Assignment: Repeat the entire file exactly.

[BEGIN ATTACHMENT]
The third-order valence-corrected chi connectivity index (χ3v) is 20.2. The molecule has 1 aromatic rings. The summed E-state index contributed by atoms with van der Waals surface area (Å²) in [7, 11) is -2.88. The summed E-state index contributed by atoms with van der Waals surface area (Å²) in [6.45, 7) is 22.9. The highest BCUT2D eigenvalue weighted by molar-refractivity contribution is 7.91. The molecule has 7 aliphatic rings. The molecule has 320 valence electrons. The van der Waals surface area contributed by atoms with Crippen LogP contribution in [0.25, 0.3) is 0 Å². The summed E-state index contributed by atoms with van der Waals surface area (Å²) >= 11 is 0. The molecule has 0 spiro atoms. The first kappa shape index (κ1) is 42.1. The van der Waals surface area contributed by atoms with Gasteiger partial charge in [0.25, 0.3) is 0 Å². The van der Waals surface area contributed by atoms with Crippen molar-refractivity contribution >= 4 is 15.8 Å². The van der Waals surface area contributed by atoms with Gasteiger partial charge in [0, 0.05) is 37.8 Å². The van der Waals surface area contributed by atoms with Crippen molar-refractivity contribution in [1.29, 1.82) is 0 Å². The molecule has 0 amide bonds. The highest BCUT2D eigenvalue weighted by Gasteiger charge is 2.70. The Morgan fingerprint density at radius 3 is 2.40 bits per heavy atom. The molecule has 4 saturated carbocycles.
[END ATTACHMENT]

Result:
The third-order valence-corrected chi connectivity index (χ3v) is 20.2. The molecule has 1 aromatic rings. The summed E-state index contributed by atoms with van der Waals surface area (Å²) in [7, 11) is -2.88. The summed E-state index contributed by atoms with van der Waals surface area (Å²) in [6.45, 7) is 22.9. The highest BCUT2D eigenvalue weighted by molar-refractivity contribution is 7.91. The molecule has 7 aliphatic rings. The molecule has 320 valence electrons. The van der Waals surface area contributed by atoms with Crippen LogP contribution in [0.25, 0.3) is 0 Å². The summed E-state index contributed by atoms with van der Waals surface area (Å²) >= 11 is 0. The molecule has 0 spiro atoms. The first kappa shape index (κ1) is 42.1. The van der Waals surface area contributed by atoms with Gasteiger partial charge in [0.25, 0.3) is 0 Å². The van der Waals surface area contributed by atoms with Crippen molar-refractivity contribution >= 4 is 15.8 Å². The van der Waals surface area contributed by atoms with Gasteiger partial charge in [0, 0.05) is 37.8 Å². The van der Waals surface area contributed by atoms with Crippen molar-refractivity contribution in [1.29, 1.82) is 0 Å². The molecule has 0 amide bonds. The highest BCUT2D eigenvalue weighted by Gasteiger charge is 2.70. The Morgan fingerprint density at radius 3 is 2.40 bits per heavy atom. The molecule has 4 saturated carbocycles.